Oxytocin Alleviates MPTP-Induced Neurotoxicity in Mice by Targeting MicroRNA-26a/Death-Associated Protein Kinase 1 Pathway

Hasan A M M Almansoub, Hui Tang, Ying Wu, Ding-Qi Wang, Yacoubou Abdoul Razak Mahaman, Maibouge Tanko Mahamane Salissou, Youming Lu, Fan Hu, Lan-Ting Zhou, Yusra A M Almansob, Dan Liu
Journal of Alzheimer's Disease: JAD 2020, 74 (3): 883-901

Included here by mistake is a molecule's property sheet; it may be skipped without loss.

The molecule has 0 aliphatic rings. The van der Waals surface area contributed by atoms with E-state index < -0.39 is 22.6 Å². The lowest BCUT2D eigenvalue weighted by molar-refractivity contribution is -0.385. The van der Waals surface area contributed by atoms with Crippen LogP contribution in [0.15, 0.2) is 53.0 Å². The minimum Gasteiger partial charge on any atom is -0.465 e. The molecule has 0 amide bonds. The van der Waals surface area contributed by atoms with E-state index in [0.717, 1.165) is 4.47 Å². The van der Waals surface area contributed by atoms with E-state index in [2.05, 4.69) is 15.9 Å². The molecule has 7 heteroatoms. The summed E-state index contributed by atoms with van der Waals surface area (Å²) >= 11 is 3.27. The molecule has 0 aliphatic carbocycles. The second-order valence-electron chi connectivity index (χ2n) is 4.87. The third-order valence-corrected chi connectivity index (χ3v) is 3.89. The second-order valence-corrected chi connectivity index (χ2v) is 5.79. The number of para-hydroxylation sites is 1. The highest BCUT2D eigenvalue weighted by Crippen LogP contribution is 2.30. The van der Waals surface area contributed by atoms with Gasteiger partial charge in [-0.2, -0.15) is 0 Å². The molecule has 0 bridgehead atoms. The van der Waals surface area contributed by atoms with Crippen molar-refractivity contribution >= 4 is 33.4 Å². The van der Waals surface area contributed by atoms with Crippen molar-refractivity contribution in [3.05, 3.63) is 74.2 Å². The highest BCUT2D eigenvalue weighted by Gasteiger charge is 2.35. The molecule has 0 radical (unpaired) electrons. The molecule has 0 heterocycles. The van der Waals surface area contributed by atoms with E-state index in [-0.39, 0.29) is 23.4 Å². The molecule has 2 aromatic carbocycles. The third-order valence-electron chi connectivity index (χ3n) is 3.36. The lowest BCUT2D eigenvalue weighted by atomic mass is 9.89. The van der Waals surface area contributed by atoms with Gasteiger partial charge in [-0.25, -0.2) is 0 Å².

Neurotoxicity is one of the major pathological changes in multiple neurological disorders, including Alzheimer's disease (AD) and Parkinson's disease (PD), the second popular neurodegenerative disease in aged people. It is known that the AD and PD share the similar neuropathological hallmarks, such as the oxidative stress, loss of specific neurons, and aggregation of specific proteins. However, there are no effective therapeutic drugs for both AD and PD yet. Oxytocin (OXT) is a small peptide with 9 amino acids that is neuroprotective to many neurological disorders. Whether OXT administration confers neuroprotection to 1-methyl-4-phenyl-1, 2, 3, 6- tetrahydropyridine (MPTP)-induced neurotoxicity in mice are still not known. In this study, we first found that the OXT levels are decreased in MPTP mice. Supplementation with OXT effectively rescues the locomotor disabilities and anxiety-like behaviors in MPTP mice. OXT also alleviates the hyperphosphorylation of α-synuclein at S129 site and the loss of dopaminergic neurons in the substantia nigra pars compacta, as well as the oxidative stress in the MPTP mice, and alleviates both oxidative stress and cell cytotoxicity in vitro. Furthermore, we found that OXT could inhibit the miR-26a/DAPK1 signal pathway in MPTP mice. In summary, our study demonstrates protective effects of OXT in MPTP mice and that miR-26a/DAPK1 signaling pathway may play an important role in mediating the protection of OXT.

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